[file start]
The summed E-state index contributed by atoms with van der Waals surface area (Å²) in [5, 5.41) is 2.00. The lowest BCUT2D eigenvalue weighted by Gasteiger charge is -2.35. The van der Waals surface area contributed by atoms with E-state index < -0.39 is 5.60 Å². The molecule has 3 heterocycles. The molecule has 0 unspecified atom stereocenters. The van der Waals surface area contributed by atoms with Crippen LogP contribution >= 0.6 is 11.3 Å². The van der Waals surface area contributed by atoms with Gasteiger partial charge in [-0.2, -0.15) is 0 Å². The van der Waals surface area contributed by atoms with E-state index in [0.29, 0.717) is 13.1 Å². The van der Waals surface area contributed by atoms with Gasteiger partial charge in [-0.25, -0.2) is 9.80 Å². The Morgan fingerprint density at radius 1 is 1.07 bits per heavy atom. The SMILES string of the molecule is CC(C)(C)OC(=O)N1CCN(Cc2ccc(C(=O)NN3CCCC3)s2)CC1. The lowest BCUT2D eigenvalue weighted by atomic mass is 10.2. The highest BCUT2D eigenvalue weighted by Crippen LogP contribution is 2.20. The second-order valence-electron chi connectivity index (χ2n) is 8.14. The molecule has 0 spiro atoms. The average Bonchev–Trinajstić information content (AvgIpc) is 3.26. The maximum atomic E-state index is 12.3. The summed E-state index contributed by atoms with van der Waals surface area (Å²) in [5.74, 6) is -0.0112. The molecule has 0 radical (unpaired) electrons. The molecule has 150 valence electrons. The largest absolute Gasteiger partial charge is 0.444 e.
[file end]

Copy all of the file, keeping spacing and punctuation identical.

The summed E-state index contributed by atoms with van der Waals surface area (Å²) in [5, 5.41) is 2.00. The lowest BCUT2D eigenvalue weighted by Gasteiger charge is -2.35. The van der Waals surface area contributed by atoms with E-state index < -0.39 is 5.60 Å². The molecule has 3 heterocycles. The molecule has 0 unspecified atom stereocenters. The van der Waals surface area contributed by atoms with Crippen LogP contribution >= 0.6 is 11.3 Å². The van der Waals surface area contributed by atoms with Gasteiger partial charge in [-0.2, -0.15) is 0 Å². The van der Waals surface area contributed by atoms with E-state index in [0.29, 0.717) is 13.1 Å². The van der Waals surface area contributed by atoms with Gasteiger partial charge in [-0.25, -0.2) is 9.80 Å². The Morgan fingerprint density at radius 1 is 1.07 bits per heavy atom. The SMILES string of the molecule is CC(C)(C)OC(=O)N1CCN(Cc2ccc(C(=O)NN3CCCC3)s2)CC1. The lowest BCUT2D eigenvalue weighted by atomic mass is 10.2. The highest BCUT2D eigenvalue weighted by Crippen LogP contribution is 2.20. The second-order valence-electron chi connectivity index (χ2n) is 8.14. The molecule has 0 spiro atoms. The average Bonchev–Trinajstić information content (AvgIpc) is 3.26. The maximum atomic E-state index is 12.3. The summed E-state index contributed by atoms with van der Waals surface area (Å²) in [5.74, 6) is -0.0112. The molecule has 0 radical (unpaired) electrons. The molecule has 150 valence electrons. The largest absolute Gasteiger partial charge is 0.444 e.